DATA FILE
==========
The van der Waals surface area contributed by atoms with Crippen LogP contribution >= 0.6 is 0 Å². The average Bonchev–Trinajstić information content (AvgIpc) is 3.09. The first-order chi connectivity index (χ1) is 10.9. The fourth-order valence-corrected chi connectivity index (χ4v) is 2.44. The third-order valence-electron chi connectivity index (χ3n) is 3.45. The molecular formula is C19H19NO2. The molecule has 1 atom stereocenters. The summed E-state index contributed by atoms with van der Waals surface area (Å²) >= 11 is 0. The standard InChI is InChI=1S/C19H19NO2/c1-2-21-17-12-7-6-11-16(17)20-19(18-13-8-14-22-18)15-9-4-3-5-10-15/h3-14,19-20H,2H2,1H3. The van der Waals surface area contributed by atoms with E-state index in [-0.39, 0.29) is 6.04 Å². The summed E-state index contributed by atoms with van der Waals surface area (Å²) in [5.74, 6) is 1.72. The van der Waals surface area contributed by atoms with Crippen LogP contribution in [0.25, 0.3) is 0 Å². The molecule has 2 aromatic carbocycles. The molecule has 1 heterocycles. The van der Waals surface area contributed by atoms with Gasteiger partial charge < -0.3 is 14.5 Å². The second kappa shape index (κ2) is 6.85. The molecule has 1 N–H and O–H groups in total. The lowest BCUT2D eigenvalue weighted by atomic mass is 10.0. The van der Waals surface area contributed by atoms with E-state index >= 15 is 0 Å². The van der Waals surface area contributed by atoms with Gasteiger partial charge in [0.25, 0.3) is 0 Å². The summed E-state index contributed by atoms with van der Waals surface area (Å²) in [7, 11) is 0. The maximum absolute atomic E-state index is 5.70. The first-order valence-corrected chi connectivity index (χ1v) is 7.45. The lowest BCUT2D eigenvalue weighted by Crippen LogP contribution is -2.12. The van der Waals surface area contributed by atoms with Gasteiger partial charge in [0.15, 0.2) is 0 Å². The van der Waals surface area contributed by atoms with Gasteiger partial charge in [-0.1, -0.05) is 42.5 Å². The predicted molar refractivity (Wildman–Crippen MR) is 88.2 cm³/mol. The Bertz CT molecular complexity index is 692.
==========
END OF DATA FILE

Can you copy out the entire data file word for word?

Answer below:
The van der Waals surface area contributed by atoms with Crippen LogP contribution >= 0.6 is 0 Å². The average Bonchev–Trinajstić information content (AvgIpc) is 3.09. The first-order chi connectivity index (χ1) is 10.9. The fourth-order valence-corrected chi connectivity index (χ4v) is 2.44. The third-order valence-electron chi connectivity index (χ3n) is 3.45. The molecular formula is C19H19NO2. The molecule has 1 atom stereocenters. The summed E-state index contributed by atoms with van der Waals surface area (Å²) >= 11 is 0. The standard InChI is InChI=1S/C19H19NO2/c1-2-21-17-12-7-6-11-16(17)20-19(18-13-8-14-22-18)15-9-4-3-5-10-15/h3-14,19-20H,2H2,1H3. The van der Waals surface area contributed by atoms with E-state index in [-0.39, 0.29) is 6.04 Å². The summed E-state index contributed by atoms with van der Waals surface area (Å²) in [5.74, 6) is 1.72. The van der Waals surface area contributed by atoms with Crippen LogP contribution in [0.25, 0.3) is 0 Å². The molecule has 2 aromatic carbocycles. The molecule has 1 heterocycles. The van der Waals surface area contributed by atoms with Gasteiger partial charge < -0.3 is 14.5 Å². The second kappa shape index (κ2) is 6.85. The molecule has 1 N–H and O–H groups in total. The lowest BCUT2D eigenvalue weighted by atomic mass is 10.0. The van der Waals surface area contributed by atoms with E-state index >= 15 is 0 Å². The van der Waals surface area contributed by atoms with Gasteiger partial charge in [0.25, 0.3) is 0 Å². The summed E-state index contributed by atoms with van der Waals surface area (Å²) in [7, 11) is 0. The maximum absolute atomic E-state index is 5.70. The first-order valence-corrected chi connectivity index (χ1v) is 7.45. The lowest BCUT2D eigenvalue weighted by Crippen LogP contribution is -2.12. The van der Waals surface area contributed by atoms with Gasteiger partial charge in [0.15, 0.2) is 0 Å². The van der Waals surface area contributed by atoms with Gasteiger partial charge in [-0.1, -0.05) is 42.5 Å². The predicted molar refractivity (Wildman–Crippen MR) is 88.2 cm³/mol. The Bertz CT molecular complexity index is 692.